Thursday, May 6, 2010

Further Musings on this Education thing

I haven't much time for anything really deep today. I've got to pick up my sons tux at the cleaners, then meet up with Cam and the rest of his make-up/wardrobe team to (hopefully) pick up the rest of the costumes for next week. But, I have been talking to my family, and thinking more on this topic, so I thought I'd quickly throw some more thoughts out there.

I had a chance to share my frustration with my dad (BYU English Prof), and he was able to say that he's sure the Sociology Department does track marital and family stats of the student population. How they use it, and whether or not the college is panicked about the dropping marriage rate, we don't know. I asked him if he could look into that a bit for me, if he had time. He's teaching this term, though, so I don't know if that will go anywhere. I may have to look into it myself once my life calms a bit more.

I have partially read the cover article, and a few others. There are some redeeming qualities in that article. But some of it is about what you'd expect. Note that they are asking for submissions from alumni telling their own story about how they use their BYU education. Dad suggested I write something for them. I told him that could take me a while, if I wanted it to be positive and polite. He said that was up to me. Maybe they need to know how irritated I am. But I can't come across as bitter, or it won't have the desired impact. I'm considering it.

I liked the article on religious tolerance. One of my dad's friends, and a favorite prof of mine, Jim Faulconer, is heavily quoted in the article. I must confess, though, that the tag on the cover, "teaching kids tolerance" did not suggest to me it would be about religious tolerance. I thought that was a given in our society. (Did my parents raise me weird? I thought not.)

Anywho - further thoughts on the matter:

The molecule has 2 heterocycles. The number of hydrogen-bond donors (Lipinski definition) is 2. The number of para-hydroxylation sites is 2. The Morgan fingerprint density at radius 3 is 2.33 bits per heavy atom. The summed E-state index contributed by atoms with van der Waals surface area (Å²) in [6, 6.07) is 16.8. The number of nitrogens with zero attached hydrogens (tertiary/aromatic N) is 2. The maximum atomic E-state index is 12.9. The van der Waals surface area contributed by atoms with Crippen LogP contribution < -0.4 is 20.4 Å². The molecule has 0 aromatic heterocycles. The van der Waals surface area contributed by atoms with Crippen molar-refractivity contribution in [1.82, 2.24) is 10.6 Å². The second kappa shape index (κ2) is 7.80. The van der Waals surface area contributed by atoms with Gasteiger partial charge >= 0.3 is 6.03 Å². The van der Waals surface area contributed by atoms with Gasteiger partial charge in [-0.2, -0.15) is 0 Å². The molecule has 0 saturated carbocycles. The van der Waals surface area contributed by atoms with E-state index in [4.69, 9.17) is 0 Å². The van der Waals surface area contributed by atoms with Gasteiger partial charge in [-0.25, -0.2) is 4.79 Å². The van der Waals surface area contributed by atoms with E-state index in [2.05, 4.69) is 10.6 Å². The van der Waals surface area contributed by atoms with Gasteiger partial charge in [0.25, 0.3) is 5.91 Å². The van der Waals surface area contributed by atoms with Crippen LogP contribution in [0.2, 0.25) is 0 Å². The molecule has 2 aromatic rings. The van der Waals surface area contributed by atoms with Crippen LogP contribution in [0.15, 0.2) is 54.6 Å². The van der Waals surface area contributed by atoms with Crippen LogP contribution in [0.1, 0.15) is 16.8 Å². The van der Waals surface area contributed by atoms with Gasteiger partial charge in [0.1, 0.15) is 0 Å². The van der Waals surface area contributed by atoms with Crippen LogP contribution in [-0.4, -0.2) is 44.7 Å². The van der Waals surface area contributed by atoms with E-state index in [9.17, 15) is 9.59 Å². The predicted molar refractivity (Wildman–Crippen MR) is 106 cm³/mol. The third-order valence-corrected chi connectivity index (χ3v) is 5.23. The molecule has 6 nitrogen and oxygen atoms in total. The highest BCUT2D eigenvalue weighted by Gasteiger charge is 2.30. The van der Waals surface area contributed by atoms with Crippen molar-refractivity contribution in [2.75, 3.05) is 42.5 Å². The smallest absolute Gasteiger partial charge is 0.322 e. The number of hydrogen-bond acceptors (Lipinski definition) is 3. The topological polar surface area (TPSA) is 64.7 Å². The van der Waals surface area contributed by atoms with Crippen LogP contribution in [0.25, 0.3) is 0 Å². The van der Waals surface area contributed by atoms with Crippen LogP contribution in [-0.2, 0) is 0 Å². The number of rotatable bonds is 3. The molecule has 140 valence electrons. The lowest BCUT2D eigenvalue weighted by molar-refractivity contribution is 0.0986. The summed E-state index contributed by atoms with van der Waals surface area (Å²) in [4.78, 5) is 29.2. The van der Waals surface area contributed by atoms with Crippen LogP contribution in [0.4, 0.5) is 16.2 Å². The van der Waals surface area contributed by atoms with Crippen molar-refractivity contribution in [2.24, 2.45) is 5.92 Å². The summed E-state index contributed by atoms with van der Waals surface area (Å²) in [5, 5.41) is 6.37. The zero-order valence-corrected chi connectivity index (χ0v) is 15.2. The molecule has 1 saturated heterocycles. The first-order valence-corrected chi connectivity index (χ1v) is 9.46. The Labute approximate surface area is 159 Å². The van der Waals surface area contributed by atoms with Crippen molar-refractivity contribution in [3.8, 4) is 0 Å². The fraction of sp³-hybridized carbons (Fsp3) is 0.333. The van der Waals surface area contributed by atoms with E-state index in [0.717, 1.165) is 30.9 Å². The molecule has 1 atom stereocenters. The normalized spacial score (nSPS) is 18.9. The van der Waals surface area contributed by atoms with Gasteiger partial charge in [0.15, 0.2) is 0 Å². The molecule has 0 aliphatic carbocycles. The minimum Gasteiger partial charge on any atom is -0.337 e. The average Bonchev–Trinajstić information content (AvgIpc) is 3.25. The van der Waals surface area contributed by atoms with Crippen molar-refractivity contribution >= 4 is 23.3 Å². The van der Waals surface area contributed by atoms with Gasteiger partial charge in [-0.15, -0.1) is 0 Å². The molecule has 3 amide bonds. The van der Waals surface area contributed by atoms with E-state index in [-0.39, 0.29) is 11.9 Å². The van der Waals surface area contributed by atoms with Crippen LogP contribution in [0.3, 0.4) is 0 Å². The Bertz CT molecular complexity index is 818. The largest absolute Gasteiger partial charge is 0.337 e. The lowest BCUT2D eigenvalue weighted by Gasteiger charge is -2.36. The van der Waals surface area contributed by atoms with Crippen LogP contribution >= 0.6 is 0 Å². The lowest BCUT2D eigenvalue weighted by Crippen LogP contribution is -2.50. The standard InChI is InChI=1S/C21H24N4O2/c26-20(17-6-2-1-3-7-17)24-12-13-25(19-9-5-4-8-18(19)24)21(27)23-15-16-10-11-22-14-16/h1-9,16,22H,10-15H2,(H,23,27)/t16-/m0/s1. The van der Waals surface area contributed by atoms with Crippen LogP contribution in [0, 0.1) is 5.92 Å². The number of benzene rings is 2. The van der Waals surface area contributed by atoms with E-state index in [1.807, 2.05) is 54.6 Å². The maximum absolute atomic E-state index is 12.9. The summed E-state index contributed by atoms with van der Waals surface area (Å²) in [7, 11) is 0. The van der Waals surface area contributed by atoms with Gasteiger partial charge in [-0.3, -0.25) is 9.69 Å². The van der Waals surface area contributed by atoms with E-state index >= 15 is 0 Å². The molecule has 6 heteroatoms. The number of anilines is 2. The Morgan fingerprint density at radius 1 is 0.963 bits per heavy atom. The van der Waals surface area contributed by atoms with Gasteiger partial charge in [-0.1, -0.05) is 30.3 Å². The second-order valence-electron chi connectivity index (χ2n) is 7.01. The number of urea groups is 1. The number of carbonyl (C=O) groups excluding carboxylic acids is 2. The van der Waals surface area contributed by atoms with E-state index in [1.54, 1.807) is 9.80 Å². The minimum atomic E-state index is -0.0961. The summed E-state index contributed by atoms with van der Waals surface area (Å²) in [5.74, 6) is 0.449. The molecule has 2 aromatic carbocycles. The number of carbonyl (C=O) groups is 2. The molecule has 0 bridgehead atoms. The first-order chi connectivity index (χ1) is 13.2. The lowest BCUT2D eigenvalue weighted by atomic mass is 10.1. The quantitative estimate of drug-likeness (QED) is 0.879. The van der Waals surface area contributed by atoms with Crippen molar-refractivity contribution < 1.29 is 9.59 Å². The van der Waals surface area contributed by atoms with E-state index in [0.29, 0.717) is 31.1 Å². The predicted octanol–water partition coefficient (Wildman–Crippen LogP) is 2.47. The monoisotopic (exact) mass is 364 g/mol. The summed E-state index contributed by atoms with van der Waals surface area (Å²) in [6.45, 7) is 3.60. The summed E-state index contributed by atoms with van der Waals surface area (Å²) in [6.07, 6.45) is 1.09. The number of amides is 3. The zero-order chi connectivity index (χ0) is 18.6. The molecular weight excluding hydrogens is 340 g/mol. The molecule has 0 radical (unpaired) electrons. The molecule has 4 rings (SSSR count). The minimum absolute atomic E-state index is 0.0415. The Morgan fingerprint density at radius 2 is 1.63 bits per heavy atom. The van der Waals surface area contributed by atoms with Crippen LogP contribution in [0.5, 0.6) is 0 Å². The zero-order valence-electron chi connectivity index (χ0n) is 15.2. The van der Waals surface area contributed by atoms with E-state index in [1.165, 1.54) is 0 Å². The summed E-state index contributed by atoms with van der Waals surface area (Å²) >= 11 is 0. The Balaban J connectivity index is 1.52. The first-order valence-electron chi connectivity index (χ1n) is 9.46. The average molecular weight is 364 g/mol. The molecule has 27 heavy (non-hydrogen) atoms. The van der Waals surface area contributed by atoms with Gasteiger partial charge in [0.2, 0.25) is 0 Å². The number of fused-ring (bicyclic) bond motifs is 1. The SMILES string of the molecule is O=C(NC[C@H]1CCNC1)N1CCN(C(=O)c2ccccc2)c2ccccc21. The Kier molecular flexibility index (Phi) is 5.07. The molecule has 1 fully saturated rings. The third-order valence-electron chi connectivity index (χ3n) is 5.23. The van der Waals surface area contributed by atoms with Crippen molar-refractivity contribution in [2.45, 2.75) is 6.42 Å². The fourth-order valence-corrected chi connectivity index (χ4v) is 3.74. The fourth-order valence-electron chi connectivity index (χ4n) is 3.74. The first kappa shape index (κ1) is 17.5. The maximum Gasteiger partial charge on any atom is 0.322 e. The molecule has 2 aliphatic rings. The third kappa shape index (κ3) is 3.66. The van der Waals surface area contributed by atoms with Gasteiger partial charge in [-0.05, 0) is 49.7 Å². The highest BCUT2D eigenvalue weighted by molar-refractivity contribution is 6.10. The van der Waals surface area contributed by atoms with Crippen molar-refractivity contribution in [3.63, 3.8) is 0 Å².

Maybe, just maybe, we need to take a look at how many of the students are still married 5 or 10 years down the road. Add to that the fact that the average marriage age is rising, even in the Mormon culture. It's not a bad thing to be a little older, know a little better who you are, and what you want from life, before you tie the knot. If we are waiting longer to get married in the first place, maybe we are making better marriages. One would hope so. The supposed fact that fewer BYU undergrads are marrying may not tell the whole story. (I'm sorry - I really need to find my sources here. I promise, after the play, I'll go crazy looking into this. I need to know what is really going on with that place.)
And, just a suggestion here, perhaps a better approach would be to teach our kids that smart is a good thing. That "looks", so highly thought of in today's world, will fade, quicker than we'd like. The mind, unless it has the misfortune of becoming diseased, does not fade quite so quickly. We have this idea of what a happy couple "looks" like. But ask yourself how much of a relationship you would have with your spouse if you can't talk about stuff. And, I mean, stuff besides laundry and the kids and what to have for dinner.
I read a lot. I grew up reading a lot. I like it when I can slip in a reference to something, and have my friend or my kids get the joke, know where I got the quote, and why it's funny/related to the situation. "Smart" is not a liability in a marriage. (This works both ways, folks. My friend's oldest is a boy, and he's a cheerleader at his high school. He's a smart kid, I've always thought, even though his grades don't reflect that (the public school system just doesn't work for everyone - but that's another topic for another day).)

A totally unrelated idea: are the "smart" ones just not "happy" enough? It was years before I adopted my much sunnier outlook on life. I come from Norwegian stock. As in, this IS my happy face. Or was. Compared to my younger years, I smile so much more, and try harder to think the best of folks, which makes life seem much happier overall. There is always a positive way to look at things, if you look hard enough.

I know this is disjointed and scattered. But I've got to run. If you don't have a copy, and want to read the magazine, they have it available online here.

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